If you’re suffering from pain and loss of function in your hips or knees, New Orleans orthopedic surgeon Dr. Richard Meyer has the resources you need to learn more about symptoms, non-surgical treatments, surgery options, total joint replacement (TJR), and recovery.
With people living longer than ever, arthritis of the hip and knee has become more common. By the year 2030, there may be a need for 500,000 hip replacements and 3,000,000 knee replacements each year.
The good news is that hip and knee replacements are very successful surgeries. It takes time to heal post surgery, but many people return to an active, pain-free life. And less pain usually leads to better walking ability and improvement in your overall health.
Your New Orleans orthopedic surgeon finds that the right time for joint replacement surgery is a common concern among his patients. Many factors are important to consider including general health, time away from work, family commitments, and the time it will take you to heal following surgery.
Many patients make the decision to proceed when their knee or hip pain prevents them from living comfortably. In many cases, arthritis pain will prevent patients from doing very simple everyday things.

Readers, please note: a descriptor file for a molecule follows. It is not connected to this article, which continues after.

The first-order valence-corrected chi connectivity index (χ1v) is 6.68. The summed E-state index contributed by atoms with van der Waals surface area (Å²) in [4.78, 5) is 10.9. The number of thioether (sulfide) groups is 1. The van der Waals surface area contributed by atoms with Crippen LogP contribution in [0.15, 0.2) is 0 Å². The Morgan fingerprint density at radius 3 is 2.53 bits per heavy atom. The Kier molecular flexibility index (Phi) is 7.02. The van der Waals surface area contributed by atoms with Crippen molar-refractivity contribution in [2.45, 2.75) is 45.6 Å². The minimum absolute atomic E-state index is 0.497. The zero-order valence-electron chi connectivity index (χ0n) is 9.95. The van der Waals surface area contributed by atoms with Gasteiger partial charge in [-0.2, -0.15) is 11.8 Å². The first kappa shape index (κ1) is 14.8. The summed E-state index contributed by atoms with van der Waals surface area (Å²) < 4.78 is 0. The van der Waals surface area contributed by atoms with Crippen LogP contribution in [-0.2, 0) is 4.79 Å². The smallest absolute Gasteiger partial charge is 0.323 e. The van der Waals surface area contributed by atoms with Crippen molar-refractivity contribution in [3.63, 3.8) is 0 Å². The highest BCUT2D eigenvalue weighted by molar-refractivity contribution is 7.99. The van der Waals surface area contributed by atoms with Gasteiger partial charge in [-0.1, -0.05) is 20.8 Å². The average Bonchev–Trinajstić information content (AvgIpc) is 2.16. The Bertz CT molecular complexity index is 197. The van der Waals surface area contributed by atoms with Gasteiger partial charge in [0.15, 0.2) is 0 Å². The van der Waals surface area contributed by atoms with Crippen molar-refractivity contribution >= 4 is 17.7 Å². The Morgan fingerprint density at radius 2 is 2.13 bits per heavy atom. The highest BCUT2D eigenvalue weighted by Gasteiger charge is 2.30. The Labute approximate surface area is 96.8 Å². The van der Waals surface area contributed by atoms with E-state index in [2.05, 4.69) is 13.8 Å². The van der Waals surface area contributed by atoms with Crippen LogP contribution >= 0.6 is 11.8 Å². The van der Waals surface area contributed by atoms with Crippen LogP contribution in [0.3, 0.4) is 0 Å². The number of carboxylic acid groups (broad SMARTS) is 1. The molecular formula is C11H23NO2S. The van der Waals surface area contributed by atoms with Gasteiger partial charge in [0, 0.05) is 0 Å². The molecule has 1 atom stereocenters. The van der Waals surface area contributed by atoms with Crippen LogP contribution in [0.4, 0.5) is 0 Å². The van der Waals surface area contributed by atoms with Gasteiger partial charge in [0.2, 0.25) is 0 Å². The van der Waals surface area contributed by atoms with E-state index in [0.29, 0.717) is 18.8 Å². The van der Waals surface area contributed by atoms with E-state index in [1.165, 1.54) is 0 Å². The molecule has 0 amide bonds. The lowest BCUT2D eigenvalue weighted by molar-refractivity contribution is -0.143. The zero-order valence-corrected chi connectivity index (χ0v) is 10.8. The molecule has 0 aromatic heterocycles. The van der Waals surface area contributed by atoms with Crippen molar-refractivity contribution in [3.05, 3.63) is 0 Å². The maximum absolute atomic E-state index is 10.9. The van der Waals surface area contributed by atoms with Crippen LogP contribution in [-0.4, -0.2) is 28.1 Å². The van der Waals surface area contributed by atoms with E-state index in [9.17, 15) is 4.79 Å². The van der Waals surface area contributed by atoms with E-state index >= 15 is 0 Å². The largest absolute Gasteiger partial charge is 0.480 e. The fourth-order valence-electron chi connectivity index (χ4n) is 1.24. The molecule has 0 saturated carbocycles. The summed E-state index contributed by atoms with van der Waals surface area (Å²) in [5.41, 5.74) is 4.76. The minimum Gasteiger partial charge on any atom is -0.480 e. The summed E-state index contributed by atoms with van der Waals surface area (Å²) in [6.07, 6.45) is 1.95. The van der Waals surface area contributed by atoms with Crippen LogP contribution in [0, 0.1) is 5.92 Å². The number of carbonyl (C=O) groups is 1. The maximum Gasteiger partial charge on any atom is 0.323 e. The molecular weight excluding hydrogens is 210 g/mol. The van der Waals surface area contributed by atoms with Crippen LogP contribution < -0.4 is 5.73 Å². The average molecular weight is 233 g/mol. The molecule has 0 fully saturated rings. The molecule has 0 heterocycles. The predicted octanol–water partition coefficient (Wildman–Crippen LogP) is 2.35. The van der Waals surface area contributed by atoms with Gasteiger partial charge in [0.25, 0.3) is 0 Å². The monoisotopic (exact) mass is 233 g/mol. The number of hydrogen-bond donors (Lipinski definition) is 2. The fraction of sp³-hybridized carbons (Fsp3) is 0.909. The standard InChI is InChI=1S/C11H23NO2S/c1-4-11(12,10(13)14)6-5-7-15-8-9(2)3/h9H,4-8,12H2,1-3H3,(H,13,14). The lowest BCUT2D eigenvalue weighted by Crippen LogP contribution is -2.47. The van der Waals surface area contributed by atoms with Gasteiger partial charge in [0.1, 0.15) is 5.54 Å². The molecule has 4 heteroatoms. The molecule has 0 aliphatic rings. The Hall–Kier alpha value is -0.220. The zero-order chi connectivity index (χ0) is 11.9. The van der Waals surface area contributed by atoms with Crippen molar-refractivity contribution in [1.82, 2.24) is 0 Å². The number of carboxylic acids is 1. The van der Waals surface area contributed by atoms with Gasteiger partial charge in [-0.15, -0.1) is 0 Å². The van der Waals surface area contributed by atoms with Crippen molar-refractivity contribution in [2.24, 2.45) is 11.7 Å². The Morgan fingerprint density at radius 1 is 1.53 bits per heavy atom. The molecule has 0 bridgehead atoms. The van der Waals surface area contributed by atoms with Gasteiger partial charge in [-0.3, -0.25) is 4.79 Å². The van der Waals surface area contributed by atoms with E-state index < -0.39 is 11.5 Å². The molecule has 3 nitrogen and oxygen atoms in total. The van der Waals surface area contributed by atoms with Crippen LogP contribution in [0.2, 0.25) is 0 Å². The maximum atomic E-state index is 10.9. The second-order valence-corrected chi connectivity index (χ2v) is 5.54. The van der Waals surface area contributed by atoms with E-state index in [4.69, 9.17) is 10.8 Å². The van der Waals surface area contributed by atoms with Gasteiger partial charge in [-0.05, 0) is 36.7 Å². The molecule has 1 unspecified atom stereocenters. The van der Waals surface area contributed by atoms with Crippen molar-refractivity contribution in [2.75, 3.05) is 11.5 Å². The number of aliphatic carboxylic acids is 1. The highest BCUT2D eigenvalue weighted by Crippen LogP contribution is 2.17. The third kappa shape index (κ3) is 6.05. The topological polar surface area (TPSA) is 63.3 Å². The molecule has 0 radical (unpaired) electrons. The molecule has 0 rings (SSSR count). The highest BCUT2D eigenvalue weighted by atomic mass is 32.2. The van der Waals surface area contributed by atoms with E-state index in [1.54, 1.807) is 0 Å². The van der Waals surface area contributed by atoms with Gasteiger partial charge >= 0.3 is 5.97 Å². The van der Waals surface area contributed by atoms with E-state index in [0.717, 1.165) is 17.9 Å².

People who suffer from hip and knee arthritis have disability as the result of two things – pain and mechanical symptoms such as locking of the joint. Your New Orleans orthopedic surgeon reports that many patients deal with pain, swelling, and stiffness for years before considering surgery. Yet other patients visit him when mechanical symptoms such as buckling, clicking, grinding, or limping suddenly worsen.
As hip and knee arthritis worsens, the stiffness of the arthritic joints also gets worse, which can make the joint replacement surgery more difficult. That may result in a longer recovery and more physical therapy. In severe cases, joint flexibility unfortunately may never return to normal. By waiting too long, you may not reap the full benefits of your hip and knee replacement surgery.
Patients of Dr. Meyer typically remain in the hospital for one to three days depending on the rehabilitation protocol and how quickly they advance with physical therapy. This is largely dependent upon the patient’s condition prior to surgery, their age, and the presence of any medical conditions that might hinder their rehabilitation.
If you would like more information regarding joint replacement surgery – or see if you are a candidate for the procedure – call the office of New Orleans orthopedic surgeon Dr. Richard Meyer today to schedule a consultation. You don’t have to live in pain!